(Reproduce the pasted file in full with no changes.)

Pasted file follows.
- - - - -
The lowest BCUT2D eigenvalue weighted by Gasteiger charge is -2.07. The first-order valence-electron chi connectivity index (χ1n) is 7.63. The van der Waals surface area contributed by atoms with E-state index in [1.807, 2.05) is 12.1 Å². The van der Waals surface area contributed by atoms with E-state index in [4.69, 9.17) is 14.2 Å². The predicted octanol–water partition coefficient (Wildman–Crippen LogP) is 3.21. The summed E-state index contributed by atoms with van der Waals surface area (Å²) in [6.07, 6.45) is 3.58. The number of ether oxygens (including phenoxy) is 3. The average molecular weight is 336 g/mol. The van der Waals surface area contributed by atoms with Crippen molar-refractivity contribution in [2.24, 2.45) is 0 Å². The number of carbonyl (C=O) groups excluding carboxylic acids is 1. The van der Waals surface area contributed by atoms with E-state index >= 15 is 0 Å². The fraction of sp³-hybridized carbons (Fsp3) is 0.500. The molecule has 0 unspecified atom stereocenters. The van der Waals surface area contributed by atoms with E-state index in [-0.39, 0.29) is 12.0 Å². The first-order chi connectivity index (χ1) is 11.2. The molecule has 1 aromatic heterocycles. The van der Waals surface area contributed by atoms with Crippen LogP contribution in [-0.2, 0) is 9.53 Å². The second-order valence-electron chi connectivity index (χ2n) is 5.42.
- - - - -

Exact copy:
The lowest BCUT2D eigenvalue weighted by Gasteiger charge is -2.07. The first-order valence-electron chi connectivity index (χ1n) is 7.63. The van der Waals surface area contributed by atoms with E-state index in [1.807, 2.05) is 12.1 Å². The van der Waals surface area contributed by atoms with E-state index in [4.69, 9.17) is 14.2 Å². The predicted octanol–water partition coefficient (Wildman–Crippen LogP) is 3.21. The summed E-state index contributed by atoms with van der Waals surface area (Å²) in [6.07, 6.45) is 3.58. The number of ether oxygens (including phenoxy) is 3. The average molecular weight is 336 g/mol. The van der Waals surface area contributed by atoms with Crippen molar-refractivity contribution in [2.24, 2.45) is 0 Å². The number of carbonyl (C=O) groups excluding carboxylic acids is 1. The van der Waals surface area contributed by atoms with E-state index >= 15 is 0 Å². The fraction of sp³-hybridized carbons (Fsp3) is 0.500. The molecule has 0 unspecified atom stereocenters. The van der Waals surface area contributed by atoms with E-state index in [-0.39, 0.29) is 12.0 Å². The first-order chi connectivity index (χ1) is 11.2. The molecule has 1 aromatic heterocycles. The van der Waals surface area contributed by atoms with Crippen LogP contribution in [-0.2, 0) is 9.53 Å². The second-order valence-electron chi connectivity index (χ2n) is 5.42.